On This Day in History, March 23: The Dodgers Go Hollywood
After a few minor comic relief roles for MGM, two of which were as the orderly Vernon Briggs in the Dr. Kildare film series in 1941, Red Skelton finally hit it big when MGM starred him as a radio sleuth in Whistling in the Dark.
In the 1941 film he played an addlepated sleuth, “The Fox,” who introduced his airwave series with “Ah-woooo, I’m the Fox.” The film was so popular, MGM followed it up with two sequels, the first being Whistling in Dixie in 1942.
The third film was Whistling in Brooklyn. It premiered at Loew’s Metropolitan Theatre in Downtown Brooklyn on March 23, 1944. Besides Skelton as “The Fox,” the cast included Ann Rutherford as his sidekick and bride-to-be, ‘Rags’ Ragland as Red’s chauffeur and Jean Rogers as a girl reporter with the fictitious Brooklyn Daily Chronicle, very determined to get a “scoop.” Last but not least the film featured the Brooklyn Dodgers.
In the story, Red is suspected of being a cop killer called “The Constant Reader.” Not only are the police after him, but the mob who pulled off the murder are using every ploy to help the cops catch Red and get them off the hook. The first mention of Brooklyn of any note was in a scene in which the mob boss (and murderer) calls the cops and tells them The Constant Reader is on the roof of the Ebbets Field grandstand. A dumb member of the mob asks, “What is he doing up there?” The sarcastic reply was, “He’s getting ready to jump. The Dodgers blew the game today.”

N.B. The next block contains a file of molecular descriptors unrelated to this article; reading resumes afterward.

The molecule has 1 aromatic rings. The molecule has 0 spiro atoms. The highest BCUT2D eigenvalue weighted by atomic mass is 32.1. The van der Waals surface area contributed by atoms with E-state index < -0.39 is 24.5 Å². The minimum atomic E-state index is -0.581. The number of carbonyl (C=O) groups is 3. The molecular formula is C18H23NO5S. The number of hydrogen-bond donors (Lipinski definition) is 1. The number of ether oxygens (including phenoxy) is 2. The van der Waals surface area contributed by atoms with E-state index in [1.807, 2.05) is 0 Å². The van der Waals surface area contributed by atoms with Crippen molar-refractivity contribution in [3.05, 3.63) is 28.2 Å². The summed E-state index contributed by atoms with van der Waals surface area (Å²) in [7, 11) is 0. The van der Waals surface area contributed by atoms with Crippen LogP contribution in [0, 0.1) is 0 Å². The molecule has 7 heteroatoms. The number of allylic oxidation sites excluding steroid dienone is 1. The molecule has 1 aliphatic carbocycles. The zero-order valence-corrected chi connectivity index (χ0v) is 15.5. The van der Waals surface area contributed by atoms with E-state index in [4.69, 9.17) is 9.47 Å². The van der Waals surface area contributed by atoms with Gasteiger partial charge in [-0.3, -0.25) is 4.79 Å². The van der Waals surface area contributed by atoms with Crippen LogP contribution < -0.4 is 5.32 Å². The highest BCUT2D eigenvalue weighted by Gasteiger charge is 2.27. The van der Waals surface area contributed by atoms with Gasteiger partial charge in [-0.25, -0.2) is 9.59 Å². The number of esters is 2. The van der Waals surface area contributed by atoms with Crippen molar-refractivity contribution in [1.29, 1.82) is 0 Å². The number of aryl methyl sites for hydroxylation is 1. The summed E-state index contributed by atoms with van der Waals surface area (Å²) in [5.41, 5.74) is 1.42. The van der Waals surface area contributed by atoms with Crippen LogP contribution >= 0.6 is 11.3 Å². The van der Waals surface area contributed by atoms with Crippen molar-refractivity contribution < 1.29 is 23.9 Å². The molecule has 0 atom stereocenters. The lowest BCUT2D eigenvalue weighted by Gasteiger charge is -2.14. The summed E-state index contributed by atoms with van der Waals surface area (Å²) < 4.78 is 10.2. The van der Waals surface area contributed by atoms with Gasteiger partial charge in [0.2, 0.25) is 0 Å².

When the mob tricks Red into going to Ebbets Field and tips the cops off so that they can bag him there, Red disguises himself as one of the Bearded Beavers team who are playing the Dodgers in an exhibition game. Red is hilarious as a Beavers pitcher who manages to bean every Dodger up to bat. An argument ensues with Leo Durocher, irate about Red’s bopping his players with the ball. Red’s retort is, “You call your players Dodgers? Shucks, they can’t even duck.”
The Dodgers play double roles: themselves and the opposing team as well. In one scene Red is told to “take first base” and he asks “Where do you want me to take it?”
The real murderer is exposed by Red in the end. The audience knew who it was all the time. Movie fans of 1944 found such comedy films a welcome escape from wartime worries.
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